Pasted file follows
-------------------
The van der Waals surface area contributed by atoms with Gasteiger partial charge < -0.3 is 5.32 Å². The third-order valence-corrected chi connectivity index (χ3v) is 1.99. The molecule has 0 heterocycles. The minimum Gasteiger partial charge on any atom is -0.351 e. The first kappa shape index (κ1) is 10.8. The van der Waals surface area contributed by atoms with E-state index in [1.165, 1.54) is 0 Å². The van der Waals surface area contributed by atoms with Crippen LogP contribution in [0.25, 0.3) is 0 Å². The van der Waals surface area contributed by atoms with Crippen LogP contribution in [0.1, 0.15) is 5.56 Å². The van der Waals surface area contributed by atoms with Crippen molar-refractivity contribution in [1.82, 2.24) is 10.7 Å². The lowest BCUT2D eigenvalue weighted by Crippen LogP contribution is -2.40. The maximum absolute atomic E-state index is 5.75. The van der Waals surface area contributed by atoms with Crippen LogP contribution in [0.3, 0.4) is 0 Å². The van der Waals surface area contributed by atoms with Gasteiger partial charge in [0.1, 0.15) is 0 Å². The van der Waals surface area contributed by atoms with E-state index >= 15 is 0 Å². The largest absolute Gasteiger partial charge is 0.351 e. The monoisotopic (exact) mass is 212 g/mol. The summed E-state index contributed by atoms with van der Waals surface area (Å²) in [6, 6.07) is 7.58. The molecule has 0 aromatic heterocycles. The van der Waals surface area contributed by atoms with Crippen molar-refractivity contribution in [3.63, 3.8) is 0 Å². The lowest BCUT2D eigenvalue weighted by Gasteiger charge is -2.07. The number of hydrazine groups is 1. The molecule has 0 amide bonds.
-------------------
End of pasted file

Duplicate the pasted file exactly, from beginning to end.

The van der Waals surface area contributed by atoms with Gasteiger partial charge < -0.3 is 5.32 Å². The third-order valence-corrected chi connectivity index (χ3v) is 1.99. The molecule has 0 heterocycles. The minimum Gasteiger partial charge on any atom is -0.351 e. The first kappa shape index (κ1) is 10.8. The van der Waals surface area contributed by atoms with E-state index in [1.165, 1.54) is 0 Å². The van der Waals surface area contributed by atoms with Crippen LogP contribution in [0.25, 0.3) is 0 Å². The van der Waals surface area contributed by atoms with Crippen LogP contribution in [0.1, 0.15) is 5.56 Å². The van der Waals surface area contributed by atoms with Crippen molar-refractivity contribution in [1.82, 2.24) is 10.7 Å². The lowest BCUT2D eigenvalue weighted by Crippen LogP contribution is -2.40. The maximum absolute atomic E-state index is 5.75. The van der Waals surface area contributed by atoms with Crippen LogP contribution in [0.3, 0.4) is 0 Å². The van der Waals surface area contributed by atoms with Gasteiger partial charge in [0.1, 0.15) is 0 Å². The van der Waals surface area contributed by atoms with E-state index >= 15 is 0 Å². The largest absolute Gasteiger partial charge is 0.351 e. The monoisotopic (exact) mass is 212 g/mol. The summed E-state index contributed by atoms with van der Waals surface area (Å²) in [6, 6.07) is 7.58. The molecule has 0 aromatic heterocycles. The van der Waals surface area contributed by atoms with Crippen molar-refractivity contribution in [3.63, 3.8) is 0 Å². The lowest BCUT2D eigenvalue weighted by Gasteiger charge is -2.07. The number of hydrazine groups is 1. The molecule has 0 amide bonds.